Remarks by the Minister of Education, Naledi Pandor, MP, at the teaching and learning colloquium, University of the Witwatersrand.
18 August 2008
Members of the Academic Community
A 2005 DoE report showed that 36,000 (30%) of the 120,000 students who enrolled in higher education in 2000 dropped out in their first year of study, and 24,000 more (20%) dropped out during the second and third years.
This accounts for 50% of the students who entered higher education in 2000!
Of the remaining 50%, only 22% of them completed their undergraduate degree within the specified three years.
These figures are the backdrop against which teaching and learning programmes have to be planned.
There are several other factors that should be considered.
First, many first-generation students come from schools that have poor infrastructure, inadequate teaching resources, and teaching that may not prepare them for universities. They enter universities with very little knowledge of university life, processes, and demands. They enter a new challenging environment with very little orientation and faced with the demand that they adjust or fail.
Second, many young people believe they can speak and write English well, but discover how limited their command of English is in the first year of university. Several academic development programmes emphasise language skill as a core part of their teaching programmes. English has to be a core part of the learning and teaching enterprise.
Such a perspective does not imply that we should neglect the development of other languages of teaching in our universities. Efforts in this regard are important steps toward addressing past neglect and discrimination, but they are not the total response.
Third, universities are very conservative institutions. They have remained largely the same in their basic assumption for the last century. For many ‘new' students they are forbidding places.
These three factors indicate how important teaching should be in all our universities.
Teaching has been neglected and under-resourced. It has not been seen as important as research and innovation.
Specific attention needs to be given to developing a wide range of responses and programmes to improve teaching and learning at the undergraduate level.
First, the changing character of the student body and new needs and demands in society mean that old practices and approaches may require review and change.
This may also mean recrafting programmes and curricula to ensure they support students in becoming competent and able young professionals.
Many universities have already changed. Geology programmes include environmental education; human rights law focuses on human security and gender. Some universities are exploring a four-year degree structure and rethinking their courses in exciting ways. The first response therefore is support in a context ready to consider and accept change.
Academic development has to be integrated into university processes as part of a changed academic framework. Teaching and learning practitioners must be given influence in practice and policy in all disciplines. Academic development must be given this status in order for them to support the university in overcoming the poor record of the past several years. Now that we all know we are losing thousands of students to failure it is necessary to include teaching and learning professionals in the identification of appropriate responses.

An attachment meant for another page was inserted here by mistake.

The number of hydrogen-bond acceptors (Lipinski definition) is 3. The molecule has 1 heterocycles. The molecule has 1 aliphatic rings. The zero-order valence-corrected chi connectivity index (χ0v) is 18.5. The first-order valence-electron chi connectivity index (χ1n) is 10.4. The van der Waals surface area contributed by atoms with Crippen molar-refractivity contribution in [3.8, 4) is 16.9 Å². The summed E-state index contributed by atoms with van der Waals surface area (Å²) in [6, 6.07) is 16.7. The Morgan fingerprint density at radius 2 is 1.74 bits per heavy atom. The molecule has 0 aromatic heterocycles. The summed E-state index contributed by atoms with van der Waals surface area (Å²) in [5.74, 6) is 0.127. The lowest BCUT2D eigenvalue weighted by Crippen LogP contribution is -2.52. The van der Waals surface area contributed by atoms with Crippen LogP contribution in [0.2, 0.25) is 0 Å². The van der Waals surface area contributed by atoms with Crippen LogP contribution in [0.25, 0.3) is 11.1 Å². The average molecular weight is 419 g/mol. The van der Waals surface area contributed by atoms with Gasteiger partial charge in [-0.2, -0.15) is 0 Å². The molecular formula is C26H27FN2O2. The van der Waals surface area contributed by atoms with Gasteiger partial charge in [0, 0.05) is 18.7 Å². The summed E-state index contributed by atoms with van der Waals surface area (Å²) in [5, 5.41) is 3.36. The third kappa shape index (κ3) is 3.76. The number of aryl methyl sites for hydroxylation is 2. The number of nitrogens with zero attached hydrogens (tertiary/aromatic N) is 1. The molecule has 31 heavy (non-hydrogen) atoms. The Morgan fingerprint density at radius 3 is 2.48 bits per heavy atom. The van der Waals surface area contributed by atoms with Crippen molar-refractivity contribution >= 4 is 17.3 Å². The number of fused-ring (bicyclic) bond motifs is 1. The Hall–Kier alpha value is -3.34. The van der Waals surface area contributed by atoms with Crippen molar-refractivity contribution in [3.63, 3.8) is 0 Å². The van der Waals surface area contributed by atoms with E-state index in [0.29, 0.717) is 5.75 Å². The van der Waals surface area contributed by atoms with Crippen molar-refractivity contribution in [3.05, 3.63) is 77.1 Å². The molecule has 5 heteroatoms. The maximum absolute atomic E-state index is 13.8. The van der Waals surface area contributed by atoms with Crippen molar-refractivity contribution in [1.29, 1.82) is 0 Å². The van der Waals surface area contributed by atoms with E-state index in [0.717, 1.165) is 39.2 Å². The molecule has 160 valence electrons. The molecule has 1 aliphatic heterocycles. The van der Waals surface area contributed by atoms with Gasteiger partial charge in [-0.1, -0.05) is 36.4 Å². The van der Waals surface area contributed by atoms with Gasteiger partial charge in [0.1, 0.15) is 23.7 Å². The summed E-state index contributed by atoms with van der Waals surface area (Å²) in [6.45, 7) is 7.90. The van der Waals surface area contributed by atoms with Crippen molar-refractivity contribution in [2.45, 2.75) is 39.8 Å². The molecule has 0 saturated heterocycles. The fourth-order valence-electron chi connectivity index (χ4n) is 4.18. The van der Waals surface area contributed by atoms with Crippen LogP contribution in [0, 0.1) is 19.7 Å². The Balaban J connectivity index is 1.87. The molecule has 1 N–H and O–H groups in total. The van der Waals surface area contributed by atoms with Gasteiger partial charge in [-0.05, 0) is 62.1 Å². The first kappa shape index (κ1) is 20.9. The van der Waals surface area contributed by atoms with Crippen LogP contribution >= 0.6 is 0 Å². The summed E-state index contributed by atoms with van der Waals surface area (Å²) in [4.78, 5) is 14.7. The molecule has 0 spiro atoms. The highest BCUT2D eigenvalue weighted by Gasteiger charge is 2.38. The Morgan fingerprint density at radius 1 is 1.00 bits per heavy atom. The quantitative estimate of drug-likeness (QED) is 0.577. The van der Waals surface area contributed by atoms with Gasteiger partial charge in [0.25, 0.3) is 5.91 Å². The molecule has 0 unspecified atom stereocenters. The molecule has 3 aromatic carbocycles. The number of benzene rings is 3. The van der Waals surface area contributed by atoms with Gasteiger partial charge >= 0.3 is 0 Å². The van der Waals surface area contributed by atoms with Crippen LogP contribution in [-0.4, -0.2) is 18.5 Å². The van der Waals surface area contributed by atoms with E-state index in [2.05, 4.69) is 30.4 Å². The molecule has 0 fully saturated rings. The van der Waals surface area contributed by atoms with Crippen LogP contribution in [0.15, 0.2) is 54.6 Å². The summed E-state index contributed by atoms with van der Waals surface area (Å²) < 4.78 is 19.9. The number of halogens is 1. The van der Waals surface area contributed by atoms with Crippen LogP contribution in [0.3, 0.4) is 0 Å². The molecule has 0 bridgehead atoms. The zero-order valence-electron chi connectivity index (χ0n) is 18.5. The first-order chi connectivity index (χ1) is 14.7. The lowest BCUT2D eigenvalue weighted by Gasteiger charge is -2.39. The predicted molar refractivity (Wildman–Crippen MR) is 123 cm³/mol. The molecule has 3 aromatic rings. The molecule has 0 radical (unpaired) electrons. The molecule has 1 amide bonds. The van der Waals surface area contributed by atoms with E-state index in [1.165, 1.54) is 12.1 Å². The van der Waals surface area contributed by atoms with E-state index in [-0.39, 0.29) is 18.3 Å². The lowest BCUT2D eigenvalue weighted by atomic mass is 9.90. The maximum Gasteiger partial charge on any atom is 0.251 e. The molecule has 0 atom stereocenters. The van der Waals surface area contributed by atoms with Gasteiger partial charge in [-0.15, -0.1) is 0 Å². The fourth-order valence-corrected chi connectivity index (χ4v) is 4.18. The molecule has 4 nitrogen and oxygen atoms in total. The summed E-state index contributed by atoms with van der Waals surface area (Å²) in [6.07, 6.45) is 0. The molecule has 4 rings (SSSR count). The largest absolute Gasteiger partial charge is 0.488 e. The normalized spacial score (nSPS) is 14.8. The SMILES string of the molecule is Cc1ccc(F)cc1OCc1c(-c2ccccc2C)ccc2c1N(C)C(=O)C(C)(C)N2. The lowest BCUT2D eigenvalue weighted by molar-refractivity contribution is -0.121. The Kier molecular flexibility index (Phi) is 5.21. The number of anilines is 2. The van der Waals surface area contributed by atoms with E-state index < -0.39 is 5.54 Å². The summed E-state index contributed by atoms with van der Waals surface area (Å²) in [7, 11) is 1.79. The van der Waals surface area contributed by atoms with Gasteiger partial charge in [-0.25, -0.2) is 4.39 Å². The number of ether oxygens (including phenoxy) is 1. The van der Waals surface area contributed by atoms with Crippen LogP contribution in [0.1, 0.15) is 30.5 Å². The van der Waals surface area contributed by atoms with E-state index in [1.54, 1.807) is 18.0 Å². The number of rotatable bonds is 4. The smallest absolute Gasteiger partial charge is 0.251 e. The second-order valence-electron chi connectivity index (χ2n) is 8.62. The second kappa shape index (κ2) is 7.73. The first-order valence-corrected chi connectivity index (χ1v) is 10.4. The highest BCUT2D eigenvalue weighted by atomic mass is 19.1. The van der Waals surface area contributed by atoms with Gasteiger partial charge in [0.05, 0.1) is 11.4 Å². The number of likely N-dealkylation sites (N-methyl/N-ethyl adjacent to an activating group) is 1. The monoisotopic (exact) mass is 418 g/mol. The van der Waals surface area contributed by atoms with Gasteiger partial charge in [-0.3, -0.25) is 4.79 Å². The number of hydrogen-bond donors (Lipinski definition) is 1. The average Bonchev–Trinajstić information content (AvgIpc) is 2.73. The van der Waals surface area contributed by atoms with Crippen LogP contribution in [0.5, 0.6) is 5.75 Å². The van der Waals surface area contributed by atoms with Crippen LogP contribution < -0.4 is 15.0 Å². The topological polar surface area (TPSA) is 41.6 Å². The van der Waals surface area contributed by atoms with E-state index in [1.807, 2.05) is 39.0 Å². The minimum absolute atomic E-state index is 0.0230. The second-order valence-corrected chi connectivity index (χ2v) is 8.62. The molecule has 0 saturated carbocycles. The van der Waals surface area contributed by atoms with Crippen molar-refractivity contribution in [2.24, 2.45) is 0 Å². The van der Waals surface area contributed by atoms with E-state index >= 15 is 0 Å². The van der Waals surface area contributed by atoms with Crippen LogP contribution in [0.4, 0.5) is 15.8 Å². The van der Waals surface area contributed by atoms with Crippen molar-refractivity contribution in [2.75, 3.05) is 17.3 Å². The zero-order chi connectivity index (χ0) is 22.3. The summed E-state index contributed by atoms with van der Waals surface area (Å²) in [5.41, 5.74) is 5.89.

The potential of academic development has been proven in the past twenty years. There is ample evidence of its value and of the importance of teaching and learning. The foundation and other access models in higher education draw on the early success of academic development. They are increasingly accepted as important, but few link them to teaching and learning and the battles practitioners fought to gain acceptance and academic credibility.
Changing the current poor throughput rates and developing programmes that provide students with a full academic experience requires increased support for and recognition of the experience and impact of teaching and learning practitioners in higher education.
Second, survival at university requires more than academic orientation. Development programmes should promote and teach positive values such as non-sexism, non-racism and respect for diversity.
Vulnerable groups such as young women, gay youths, and students with disabilities require focussed and appropriate interventions.
Established university practices such as initiation and ‘traditions of our residence' must be prohibited if they encourage sexism, racism or harm to any group.
Our Constitution contains all the values and principles that a modern society should live by. Institutional vision and mission statements must reflect these principles and ensure they are given practical expression in teaching programmes, disciplinary procedures and open well publicised codes of conduct.
Third, students must take responsibility for their university work. They are at university to study for degrees. Success relies on individual effort and responsibility; students must accept that they are responsible for success or failure. Part of our legacy of a government as enemy has been too strong a belief that a democratic government absolves individuals of responsibility; all have a role to play in transformation.
Last, new practices will only be sustained through ensuring space for new ideas and new practitioners. Preparing the next generation of academics is an important aspect of higher education transformation. Greater urgency must be given to encouraging a new pool of young academics.
These are a few of the imperatives that must form part of our consideration as we reach for a bolder reconstructed role for learning and teaching in South Africa .